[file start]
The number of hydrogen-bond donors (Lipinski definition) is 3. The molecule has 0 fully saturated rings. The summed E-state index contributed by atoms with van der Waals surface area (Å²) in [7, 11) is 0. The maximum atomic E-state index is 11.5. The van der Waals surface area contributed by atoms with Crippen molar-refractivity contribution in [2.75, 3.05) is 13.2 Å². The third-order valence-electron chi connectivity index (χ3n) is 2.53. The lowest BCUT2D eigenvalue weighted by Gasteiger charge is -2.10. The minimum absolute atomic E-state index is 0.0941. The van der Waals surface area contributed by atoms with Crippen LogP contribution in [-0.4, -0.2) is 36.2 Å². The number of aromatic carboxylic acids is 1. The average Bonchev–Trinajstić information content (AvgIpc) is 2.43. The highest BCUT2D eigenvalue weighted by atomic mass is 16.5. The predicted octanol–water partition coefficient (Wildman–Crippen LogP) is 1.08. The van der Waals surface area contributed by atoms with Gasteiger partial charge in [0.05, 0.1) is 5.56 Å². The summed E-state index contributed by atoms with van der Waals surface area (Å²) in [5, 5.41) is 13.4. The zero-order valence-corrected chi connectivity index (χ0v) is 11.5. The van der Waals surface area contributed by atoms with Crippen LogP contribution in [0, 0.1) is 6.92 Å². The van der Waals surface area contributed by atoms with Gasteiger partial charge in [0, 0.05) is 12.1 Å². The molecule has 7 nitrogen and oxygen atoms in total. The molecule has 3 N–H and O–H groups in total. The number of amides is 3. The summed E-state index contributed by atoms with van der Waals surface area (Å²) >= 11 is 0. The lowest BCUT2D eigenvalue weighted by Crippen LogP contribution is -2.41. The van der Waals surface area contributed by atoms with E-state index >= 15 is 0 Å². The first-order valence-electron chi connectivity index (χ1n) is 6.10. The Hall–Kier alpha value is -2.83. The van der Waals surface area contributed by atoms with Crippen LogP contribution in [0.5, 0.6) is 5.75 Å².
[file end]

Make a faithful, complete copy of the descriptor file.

The number of hydrogen-bond donors (Lipinski definition) is 3. The molecule has 0 fully saturated rings. The summed E-state index contributed by atoms with van der Waals surface area (Å²) in [7, 11) is 0. The maximum atomic E-state index is 11.5. The van der Waals surface area contributed by atoms with Crippen molar-refractivity contribution in [2.75, 3.05) is 13.2 Å². The third-order valence-electron chi connectivity index (χ3n) is 2.53. The lowest BCUT2D eigenvalue weighted by Gasteiger charge is -2.10. The minimum absolute atomic E-state index is 0.0941. The van der Waals surface area contributed by atoms with Crippen LogP contribution in [-0.4, -0.2) is 36.2 Å². The number of aromatic carboxylic acids is 1. The average Bonchev–Trinajstić information content (AvgIpc) is 2.43. The highest BCUT2D eigenvalue weighted by atomic mass is 16.5. The predicted octanol–water partition coefficient (Wildman–Crippen LogP) is 1.08. The van der Waals surface area contributed by atoms with Gasteiger partial charge in [0.05, 0.1) is 5.56 Å². The summed E-state index contributed by atoms with van der Waals surface area (Å²) in [5, 5.41) is 13.4. The zero-order valence-corrected chi connectivity index (χ0v) is 11.5. The van der Waals surface area contributed by atoms with Crippen LogP contribution in [0, 0.1) is 6.92 Å². The van der Waals surface area contributed by atoms with Gasteiger partial charge in [0, 0.05) is 12.1 Å². The molecule has 7 nitrogen and oxygen atoms in total. The molecule has 3 N–H and O–H groups in total. The number of amides is 3. The summed E-state index contributed by atoms with van der Waals surface area (Å²) >= 11 is 0. The lowest BCUT2D eigenvalue weighted by Crippen LogP contribution is -2.41. The van der Waals surface area contributed by atoms with E-state index >= 15 is 0 Å². The first-order valence-electron chi connectivity index (χ1n) is 6.10. The Hall–Kier alpha value is -2.83. The van der Waals surface area contributed by atoms with Crippen LogP contribution in [0.5, 0.6) is 5.75 Å².